She points to a successful fight against extreme “takings” legislation, and to helping kill a bill that would have limited counties’ zoning power. “You know the saying — our legislature believes in local control as long as it can control the locals.” She went to Park County to help it find ways to fight an Aurora water grab, and the list goes on.

Powers has served one term in the state senate, and the big disappointment is that “I thought we’d discuss major issues about what kind of state we want to live in, and instead so much of it is taken up with petty infighting about minor matters. I guess I was pretty naive, in that respect, when I went in.”

The legislature “spends so much time putting out fires, and you’re always busy fighting bad bills there that there’s not enough time or energy to look at where we’re headed.”

She is proudest of “the discussions we’ve had on growth. The last serious discussion the state legislature had was in the early 1970s when they passed HB 1041 and SB 35, giving counties land-use authority — if they want to use it.”

Powers sees a lot of problems ahead. “We’re addicted to cars, and that can’t continue indefinitely. We’ve got suburban sprawl spreading across rural landscapes, on account of growth that doesn’t pay its own way. We end up subsidizing things we don’t want, that aren’t good for our communities. We’ve got housing shortages, and no clear way to solve them. Rural jobs still don’t pay well enough.”

And no, the government can’t solve those problems, but it can help. “The important thing is to make sure that towns, cities, and counties have the ability to address their problems on the ground. If they don’t want to subsidize growth, they shouldn’t have to, and yet current state laws make it impossible to recover the costs of growth.”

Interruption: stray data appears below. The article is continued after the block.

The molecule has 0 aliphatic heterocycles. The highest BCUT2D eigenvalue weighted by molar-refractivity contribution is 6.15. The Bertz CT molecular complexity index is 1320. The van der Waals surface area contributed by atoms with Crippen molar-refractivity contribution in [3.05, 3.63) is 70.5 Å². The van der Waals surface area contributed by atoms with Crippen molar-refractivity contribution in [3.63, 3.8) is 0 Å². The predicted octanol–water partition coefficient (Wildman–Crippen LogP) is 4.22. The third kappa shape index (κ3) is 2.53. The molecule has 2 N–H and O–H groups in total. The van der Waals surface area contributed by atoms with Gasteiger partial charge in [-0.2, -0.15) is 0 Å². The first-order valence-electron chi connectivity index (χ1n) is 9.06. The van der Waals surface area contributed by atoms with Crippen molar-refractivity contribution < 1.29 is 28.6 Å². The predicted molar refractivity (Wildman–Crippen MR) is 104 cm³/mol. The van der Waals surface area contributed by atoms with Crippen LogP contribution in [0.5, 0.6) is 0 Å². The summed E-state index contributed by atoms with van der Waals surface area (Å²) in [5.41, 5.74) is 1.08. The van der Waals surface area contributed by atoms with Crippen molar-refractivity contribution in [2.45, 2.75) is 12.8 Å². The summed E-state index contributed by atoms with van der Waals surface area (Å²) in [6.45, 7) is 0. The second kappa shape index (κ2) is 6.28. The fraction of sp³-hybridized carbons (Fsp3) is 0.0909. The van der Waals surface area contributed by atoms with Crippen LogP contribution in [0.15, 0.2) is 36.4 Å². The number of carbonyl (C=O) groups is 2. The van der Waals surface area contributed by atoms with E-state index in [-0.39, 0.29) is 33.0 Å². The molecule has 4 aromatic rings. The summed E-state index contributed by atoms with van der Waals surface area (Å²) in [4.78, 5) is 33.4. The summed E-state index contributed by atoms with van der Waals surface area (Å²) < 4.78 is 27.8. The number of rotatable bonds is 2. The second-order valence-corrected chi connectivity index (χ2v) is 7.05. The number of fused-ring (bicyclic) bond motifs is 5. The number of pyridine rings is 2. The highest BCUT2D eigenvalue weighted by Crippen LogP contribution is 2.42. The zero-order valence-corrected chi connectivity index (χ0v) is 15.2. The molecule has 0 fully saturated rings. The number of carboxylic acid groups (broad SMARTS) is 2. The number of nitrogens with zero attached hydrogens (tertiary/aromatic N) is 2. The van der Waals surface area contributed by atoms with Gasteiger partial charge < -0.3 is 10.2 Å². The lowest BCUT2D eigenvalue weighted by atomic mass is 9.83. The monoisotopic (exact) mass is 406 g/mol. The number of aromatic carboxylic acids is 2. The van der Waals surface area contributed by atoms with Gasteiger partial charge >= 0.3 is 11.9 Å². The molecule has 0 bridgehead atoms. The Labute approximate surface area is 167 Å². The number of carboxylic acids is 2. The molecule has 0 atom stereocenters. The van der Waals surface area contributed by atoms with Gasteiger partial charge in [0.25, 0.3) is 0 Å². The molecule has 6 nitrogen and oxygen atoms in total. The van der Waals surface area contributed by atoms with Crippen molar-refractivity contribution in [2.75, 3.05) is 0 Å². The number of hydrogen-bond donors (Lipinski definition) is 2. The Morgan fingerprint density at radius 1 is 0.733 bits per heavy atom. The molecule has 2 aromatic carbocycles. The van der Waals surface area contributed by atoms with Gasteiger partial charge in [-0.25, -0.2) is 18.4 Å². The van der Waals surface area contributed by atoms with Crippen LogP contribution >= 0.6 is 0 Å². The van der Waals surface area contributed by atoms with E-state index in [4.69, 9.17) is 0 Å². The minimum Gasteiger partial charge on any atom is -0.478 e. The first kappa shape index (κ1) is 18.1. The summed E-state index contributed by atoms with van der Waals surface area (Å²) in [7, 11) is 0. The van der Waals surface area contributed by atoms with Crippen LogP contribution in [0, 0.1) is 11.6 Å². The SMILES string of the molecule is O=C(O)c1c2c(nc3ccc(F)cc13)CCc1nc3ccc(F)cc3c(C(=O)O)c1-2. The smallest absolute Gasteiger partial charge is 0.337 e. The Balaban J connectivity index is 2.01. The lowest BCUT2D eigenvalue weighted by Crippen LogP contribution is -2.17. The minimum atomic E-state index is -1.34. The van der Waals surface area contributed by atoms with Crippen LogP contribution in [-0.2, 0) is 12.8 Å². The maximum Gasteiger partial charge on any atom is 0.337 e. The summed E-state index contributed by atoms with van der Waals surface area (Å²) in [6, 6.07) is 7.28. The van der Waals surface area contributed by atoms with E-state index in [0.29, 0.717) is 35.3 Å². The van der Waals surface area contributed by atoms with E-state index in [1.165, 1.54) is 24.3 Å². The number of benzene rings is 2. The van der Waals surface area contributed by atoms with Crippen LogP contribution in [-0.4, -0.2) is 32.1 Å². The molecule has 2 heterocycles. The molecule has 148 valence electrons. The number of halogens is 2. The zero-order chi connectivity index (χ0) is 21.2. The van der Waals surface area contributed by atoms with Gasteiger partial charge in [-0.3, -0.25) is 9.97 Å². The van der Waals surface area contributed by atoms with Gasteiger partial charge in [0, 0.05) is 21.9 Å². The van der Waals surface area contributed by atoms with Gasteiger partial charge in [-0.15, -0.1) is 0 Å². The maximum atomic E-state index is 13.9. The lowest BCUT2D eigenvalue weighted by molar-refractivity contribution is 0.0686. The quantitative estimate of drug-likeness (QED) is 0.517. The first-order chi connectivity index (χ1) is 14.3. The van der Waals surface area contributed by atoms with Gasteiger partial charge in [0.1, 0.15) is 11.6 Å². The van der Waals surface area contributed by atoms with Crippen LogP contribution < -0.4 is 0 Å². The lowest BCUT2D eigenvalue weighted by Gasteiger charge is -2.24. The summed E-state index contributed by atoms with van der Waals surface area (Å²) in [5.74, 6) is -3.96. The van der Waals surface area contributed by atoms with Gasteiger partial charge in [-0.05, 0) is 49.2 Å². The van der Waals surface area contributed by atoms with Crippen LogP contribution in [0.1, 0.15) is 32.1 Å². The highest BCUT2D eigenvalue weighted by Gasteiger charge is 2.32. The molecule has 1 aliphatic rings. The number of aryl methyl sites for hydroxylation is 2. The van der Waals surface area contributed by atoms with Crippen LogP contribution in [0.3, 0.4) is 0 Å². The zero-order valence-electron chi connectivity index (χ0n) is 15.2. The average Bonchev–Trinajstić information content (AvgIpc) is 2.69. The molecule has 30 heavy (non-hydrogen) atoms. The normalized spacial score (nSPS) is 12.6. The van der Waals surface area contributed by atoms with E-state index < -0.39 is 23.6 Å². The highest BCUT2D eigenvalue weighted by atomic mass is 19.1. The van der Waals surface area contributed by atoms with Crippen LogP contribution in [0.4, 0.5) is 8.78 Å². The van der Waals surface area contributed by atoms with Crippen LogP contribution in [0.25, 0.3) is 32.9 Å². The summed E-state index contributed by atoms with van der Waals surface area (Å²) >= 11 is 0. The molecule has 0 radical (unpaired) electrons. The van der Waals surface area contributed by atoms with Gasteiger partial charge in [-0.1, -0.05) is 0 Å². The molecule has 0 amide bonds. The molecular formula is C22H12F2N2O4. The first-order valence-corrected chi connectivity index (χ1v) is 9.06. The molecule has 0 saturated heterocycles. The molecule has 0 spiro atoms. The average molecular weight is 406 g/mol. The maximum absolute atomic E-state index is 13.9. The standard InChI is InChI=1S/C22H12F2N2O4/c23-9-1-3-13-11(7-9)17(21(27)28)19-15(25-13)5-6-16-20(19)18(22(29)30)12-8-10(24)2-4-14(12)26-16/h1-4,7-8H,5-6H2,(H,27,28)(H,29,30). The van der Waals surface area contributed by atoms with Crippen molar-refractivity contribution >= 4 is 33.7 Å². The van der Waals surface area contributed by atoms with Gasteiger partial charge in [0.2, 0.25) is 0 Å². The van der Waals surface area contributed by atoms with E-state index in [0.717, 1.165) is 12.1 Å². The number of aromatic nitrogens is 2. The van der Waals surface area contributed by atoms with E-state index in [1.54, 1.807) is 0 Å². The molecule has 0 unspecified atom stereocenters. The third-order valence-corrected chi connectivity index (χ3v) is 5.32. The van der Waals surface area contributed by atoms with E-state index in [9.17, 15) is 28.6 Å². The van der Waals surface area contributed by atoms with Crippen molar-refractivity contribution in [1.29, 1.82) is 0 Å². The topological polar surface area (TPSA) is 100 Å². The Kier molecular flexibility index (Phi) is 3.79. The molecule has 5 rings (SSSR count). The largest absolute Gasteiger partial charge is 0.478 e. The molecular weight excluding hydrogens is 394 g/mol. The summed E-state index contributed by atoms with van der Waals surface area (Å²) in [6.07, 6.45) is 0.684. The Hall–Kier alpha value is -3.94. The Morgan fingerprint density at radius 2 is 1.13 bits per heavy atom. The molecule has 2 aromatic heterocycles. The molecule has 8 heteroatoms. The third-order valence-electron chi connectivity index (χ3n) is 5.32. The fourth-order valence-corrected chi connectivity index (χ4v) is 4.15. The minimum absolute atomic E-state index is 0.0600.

Powers would like to see the legislature take a more active role in anticipating future state needs. “We always see these blue-ribbon commissions from the governor that study transportation or prisons or education. The legislature should be doing some of that, too — anticipating what the state’s needs will be and finding ways to deal with them. Instead, we seem buried in minor matters, reacting to the executive branch instead of acting on behalf of the people we represent.”

Being in the minority party, Linda hasn’t had much luck getting bills passed. She pushed for a state “rail-banking” authority to preserve railroad corridors after abandonments, and it died. She wanted to bring some free-market principles into Colorado water law — allowing the purchase of in-stream water rights, instead of requiring diversion to “beneficial use” — and got hammered on that, too.

In short, Linda often sees some ways that state government could serve us better, and Ken seldom does.

As a closet Libertarian, I’m pretty suspicious of government. But I look at Salida in particular and Central Colorado in general, and I think we get hammered by huge outside forces. Wal-Mart decides what kind of retail sector we’re allowed to have. Wall Street decides what kind of transportation we can have. Big-money developers can determine what sort of landscape we live in. And their hired lawyers can muzzle you with threats of lawsuits if you use private means — petitions, publications, agitation — to fight them.

Thus the only force that might be able to assert our interests is government, whether I like it or not. And Linda seems to see that, whereas Ken doesn’t. So she’ll get my vote. Moreover, Linda has gone that extra measure to meet with citizens to discuss local problems. She has organized meetings with rural residents to discuss problems with U.S. West, and with Park County residents to talk about Aurora’s plans for their water. In Colorado politics, there’s nothing more important than access to your legislator, and Linda’s one representative who goes out of her way to hear the citizens’ concerns.

But damn, I wish I didn’t have to choose between them.